Several Hon. Members rose --

Mr. Galloway : It was a good ending.

Mr. Marshall : A better one than that will follow.

I understand that the housing support grant formula takes into account economic conditions. Glasgow has the eight constituencies with the highest unemployment in Scotland. Surely that factor merits the allocation of additional resources to tackle the appalling housing conditions which, sadly, persist in many part of the city. My constituents have a perfectly good case for sueing Glasgow district council under the Public Health (Scotland) Act 1897 and, in all probability, they would win their case. But the only result would be that the council would have to rob Peter to pay Paul. The citizens of Glasgow would be no better off.

Specific Government assistance is needed to resolve the problem. It must be recognised that this is a special and urgent case. I appeal to the Secretary of State and to the Minister to do something positive. They should begin by convening a meeting of the tenants' representatives, Glasgow district council, Scottish Homes and the Scottish Office to discuss what action to take. That would give the tenants some hope, which is the very least that they deserve. 5.52 pm

Mr. Bill Walker (Tayside, North) : Like my hon. Friend the Member for Dumries (Sir H. Monro), I should have preferred to be in Scotland this evening remembering the birth of our bard and enjoying good company. We are here because the official channels agreed to have this debate tonight. I have been told by those who do not understand, "You will be finished by 7 o'clock so you can get to a Burns supper." One would have to be pretty clever to travel from here to a Burns supper in Perthshire.

Like the hon. Member for Glasgow, Shettleston (Mr. Marshall), I wish to speak about housing. Housing is

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important and many of our citizens depend on properties owned either by a local authority or some other state body. I welcomed the setting up of Scottish Homes. Such a body was long overdue. I am particularly pleased that it is carrying out a survey into rural areas, and I have suggested to Scottish Homes that it should consider places such as Aberfeldy.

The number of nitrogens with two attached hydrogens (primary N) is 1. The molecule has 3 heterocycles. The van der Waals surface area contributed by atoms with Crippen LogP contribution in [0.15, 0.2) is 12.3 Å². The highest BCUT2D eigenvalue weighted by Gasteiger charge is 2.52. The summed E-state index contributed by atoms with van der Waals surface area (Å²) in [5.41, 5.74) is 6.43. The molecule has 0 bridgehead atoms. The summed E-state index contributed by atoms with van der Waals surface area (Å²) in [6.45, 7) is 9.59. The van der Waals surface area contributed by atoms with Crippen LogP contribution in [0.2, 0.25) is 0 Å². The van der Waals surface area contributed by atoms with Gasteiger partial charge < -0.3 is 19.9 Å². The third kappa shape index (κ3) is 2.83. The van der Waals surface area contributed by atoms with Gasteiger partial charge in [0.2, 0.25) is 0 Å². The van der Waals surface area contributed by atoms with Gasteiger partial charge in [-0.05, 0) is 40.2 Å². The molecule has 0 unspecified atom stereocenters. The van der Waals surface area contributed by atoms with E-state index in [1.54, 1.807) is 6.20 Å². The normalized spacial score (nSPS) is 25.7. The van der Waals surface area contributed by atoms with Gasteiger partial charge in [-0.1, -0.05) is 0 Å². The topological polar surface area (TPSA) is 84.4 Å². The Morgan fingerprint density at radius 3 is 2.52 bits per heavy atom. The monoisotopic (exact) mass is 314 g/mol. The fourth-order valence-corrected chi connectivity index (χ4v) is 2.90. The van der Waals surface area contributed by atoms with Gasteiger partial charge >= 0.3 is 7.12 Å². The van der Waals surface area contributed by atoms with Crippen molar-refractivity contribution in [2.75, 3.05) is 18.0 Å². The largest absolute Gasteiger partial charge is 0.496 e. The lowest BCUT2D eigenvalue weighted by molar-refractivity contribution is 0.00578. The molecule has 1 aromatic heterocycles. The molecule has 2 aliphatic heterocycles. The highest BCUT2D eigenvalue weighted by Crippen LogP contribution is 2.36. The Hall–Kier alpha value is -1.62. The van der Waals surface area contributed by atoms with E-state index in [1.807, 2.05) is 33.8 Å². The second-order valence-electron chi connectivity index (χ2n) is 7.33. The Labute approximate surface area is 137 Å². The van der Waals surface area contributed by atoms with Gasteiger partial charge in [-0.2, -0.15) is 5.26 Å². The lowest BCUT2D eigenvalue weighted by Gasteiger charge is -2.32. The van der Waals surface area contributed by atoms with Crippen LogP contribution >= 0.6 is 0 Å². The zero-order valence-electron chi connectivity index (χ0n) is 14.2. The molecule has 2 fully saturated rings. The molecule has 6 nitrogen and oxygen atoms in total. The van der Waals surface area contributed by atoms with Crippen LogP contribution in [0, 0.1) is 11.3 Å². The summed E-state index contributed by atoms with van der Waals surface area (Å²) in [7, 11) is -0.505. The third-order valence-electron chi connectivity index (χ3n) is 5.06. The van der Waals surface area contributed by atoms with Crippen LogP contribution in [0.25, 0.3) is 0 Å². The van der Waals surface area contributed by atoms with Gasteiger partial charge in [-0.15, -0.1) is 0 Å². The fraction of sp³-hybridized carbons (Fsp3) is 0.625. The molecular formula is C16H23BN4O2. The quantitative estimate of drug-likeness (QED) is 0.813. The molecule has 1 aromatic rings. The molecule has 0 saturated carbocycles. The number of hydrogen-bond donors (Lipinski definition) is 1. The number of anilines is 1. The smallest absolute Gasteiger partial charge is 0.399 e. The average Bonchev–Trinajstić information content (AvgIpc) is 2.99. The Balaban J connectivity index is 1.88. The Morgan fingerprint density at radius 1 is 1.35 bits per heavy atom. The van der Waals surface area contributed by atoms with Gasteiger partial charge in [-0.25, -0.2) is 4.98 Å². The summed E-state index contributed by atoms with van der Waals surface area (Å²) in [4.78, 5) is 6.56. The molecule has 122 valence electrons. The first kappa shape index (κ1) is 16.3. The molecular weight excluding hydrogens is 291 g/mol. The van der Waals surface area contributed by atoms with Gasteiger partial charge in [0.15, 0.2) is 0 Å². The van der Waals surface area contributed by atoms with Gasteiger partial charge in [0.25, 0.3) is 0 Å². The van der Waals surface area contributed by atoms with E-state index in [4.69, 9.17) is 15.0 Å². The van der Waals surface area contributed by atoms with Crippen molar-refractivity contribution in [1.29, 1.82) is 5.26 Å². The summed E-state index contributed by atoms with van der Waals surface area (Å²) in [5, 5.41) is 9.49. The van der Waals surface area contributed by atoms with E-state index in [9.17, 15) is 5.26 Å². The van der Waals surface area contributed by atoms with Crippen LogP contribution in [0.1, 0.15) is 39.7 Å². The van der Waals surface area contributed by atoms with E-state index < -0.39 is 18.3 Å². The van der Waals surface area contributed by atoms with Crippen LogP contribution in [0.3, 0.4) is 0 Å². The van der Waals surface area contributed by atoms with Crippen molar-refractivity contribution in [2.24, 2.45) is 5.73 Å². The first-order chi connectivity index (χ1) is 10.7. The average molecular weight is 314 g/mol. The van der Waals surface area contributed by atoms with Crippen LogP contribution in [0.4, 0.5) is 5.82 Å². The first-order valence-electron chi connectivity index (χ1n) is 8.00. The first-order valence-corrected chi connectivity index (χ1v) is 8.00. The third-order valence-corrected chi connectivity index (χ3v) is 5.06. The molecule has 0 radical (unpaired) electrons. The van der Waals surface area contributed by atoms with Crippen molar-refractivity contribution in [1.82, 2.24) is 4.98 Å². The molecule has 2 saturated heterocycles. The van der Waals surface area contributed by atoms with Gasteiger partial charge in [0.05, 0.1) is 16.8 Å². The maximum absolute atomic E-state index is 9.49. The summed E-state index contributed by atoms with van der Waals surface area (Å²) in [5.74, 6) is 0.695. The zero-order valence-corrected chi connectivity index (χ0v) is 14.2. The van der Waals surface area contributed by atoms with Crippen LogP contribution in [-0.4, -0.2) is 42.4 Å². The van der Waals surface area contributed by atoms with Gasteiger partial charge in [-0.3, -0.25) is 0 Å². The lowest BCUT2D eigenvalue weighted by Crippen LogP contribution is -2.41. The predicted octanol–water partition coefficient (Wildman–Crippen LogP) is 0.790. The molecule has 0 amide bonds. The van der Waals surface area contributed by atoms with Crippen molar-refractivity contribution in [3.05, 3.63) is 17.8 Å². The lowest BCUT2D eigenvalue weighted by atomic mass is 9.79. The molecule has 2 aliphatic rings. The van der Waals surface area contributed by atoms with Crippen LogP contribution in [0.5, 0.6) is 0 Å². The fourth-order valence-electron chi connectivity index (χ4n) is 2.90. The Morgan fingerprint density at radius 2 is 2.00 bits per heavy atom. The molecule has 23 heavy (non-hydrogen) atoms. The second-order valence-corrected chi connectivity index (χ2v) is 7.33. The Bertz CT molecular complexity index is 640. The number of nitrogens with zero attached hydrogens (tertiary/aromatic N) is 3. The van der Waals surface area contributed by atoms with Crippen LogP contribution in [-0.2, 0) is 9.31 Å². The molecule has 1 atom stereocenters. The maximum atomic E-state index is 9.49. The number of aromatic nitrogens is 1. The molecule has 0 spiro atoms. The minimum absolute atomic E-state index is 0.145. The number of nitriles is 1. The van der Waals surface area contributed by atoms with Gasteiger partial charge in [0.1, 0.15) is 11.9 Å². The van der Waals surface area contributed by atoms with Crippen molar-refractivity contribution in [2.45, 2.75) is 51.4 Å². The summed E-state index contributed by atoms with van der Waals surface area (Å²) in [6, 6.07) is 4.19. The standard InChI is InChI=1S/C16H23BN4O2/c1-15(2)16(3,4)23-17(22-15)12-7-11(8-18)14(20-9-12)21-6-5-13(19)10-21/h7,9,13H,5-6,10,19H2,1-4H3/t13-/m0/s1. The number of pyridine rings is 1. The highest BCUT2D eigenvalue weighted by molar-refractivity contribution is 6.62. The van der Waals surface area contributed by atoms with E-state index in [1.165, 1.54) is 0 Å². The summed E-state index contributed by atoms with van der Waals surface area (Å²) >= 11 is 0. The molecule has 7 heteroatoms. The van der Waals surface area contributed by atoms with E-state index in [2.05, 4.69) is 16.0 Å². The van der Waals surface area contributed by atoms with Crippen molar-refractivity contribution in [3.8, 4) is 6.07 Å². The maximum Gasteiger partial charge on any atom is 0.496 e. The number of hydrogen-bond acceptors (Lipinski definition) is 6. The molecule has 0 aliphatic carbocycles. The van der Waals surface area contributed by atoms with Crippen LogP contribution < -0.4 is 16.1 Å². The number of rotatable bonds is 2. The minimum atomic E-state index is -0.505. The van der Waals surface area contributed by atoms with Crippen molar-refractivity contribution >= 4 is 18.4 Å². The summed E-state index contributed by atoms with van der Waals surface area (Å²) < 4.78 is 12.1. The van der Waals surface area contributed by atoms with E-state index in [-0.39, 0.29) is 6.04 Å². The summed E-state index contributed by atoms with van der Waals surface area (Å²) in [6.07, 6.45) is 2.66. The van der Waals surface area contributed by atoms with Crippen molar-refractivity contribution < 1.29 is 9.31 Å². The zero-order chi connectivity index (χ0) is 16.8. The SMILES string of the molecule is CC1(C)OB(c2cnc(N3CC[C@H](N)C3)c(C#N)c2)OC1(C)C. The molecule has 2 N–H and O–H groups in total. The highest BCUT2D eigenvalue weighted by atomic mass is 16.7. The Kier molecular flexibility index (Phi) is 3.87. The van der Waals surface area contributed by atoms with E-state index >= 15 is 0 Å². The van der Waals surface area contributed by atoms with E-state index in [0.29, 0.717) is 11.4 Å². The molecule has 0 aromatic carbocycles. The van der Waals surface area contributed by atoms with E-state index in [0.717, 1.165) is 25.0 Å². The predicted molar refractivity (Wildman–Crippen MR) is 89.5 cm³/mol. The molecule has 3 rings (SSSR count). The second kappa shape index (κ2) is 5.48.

Aberfeldy is an interesting place. It is one of the places in Scotland where there have always been more jobs than people to fill them. That is because businesses there are prosperous and doing well. They have to bus people from Blairgowrie to Aberfeldy. Anyone who knows the area will know how far that is and how difficult a journey it can be in winter months. We need to build low-cost housing that could be made available to people who want to work in the Aberfeldy area. I hope that Scottish Homes will take up my suggestion and do just that.

Several hon. Members have mentioned the community charge. The registration and collection system in Tayside region is different from that of anywhere else in Scotland and, as far as I know, in the United Kingdom. Every time there is a change in the amount due, an individual receives a new book. Some people have had three or four books. One can imagine the impact of that on elderly pensioners who did not understand what the first book was about. They may request a change because their conditions have altered. They then have to be given a second book. If that is not right, they are given a third book, and some are on their fourth book. That is appalling ; something will have to be done.

For some interesting reason, a rumour is spreading round Tayside about my position with regard to the community charge. Why anyone should imagine that I do not support the community charge is beyond me. Some scurrilous people have put it about that I have not paid my community charge. I wish to place on record the fact that I and my family have paid our community charge. Like most other hon. Members, I have registered for the standard community charge at my flat in Westminster. I do not understand where those mischievous rumours have come from.

Mr. Wilson : May we take it that there is no reason why the hon. Gentleman's name would not appear in the public register?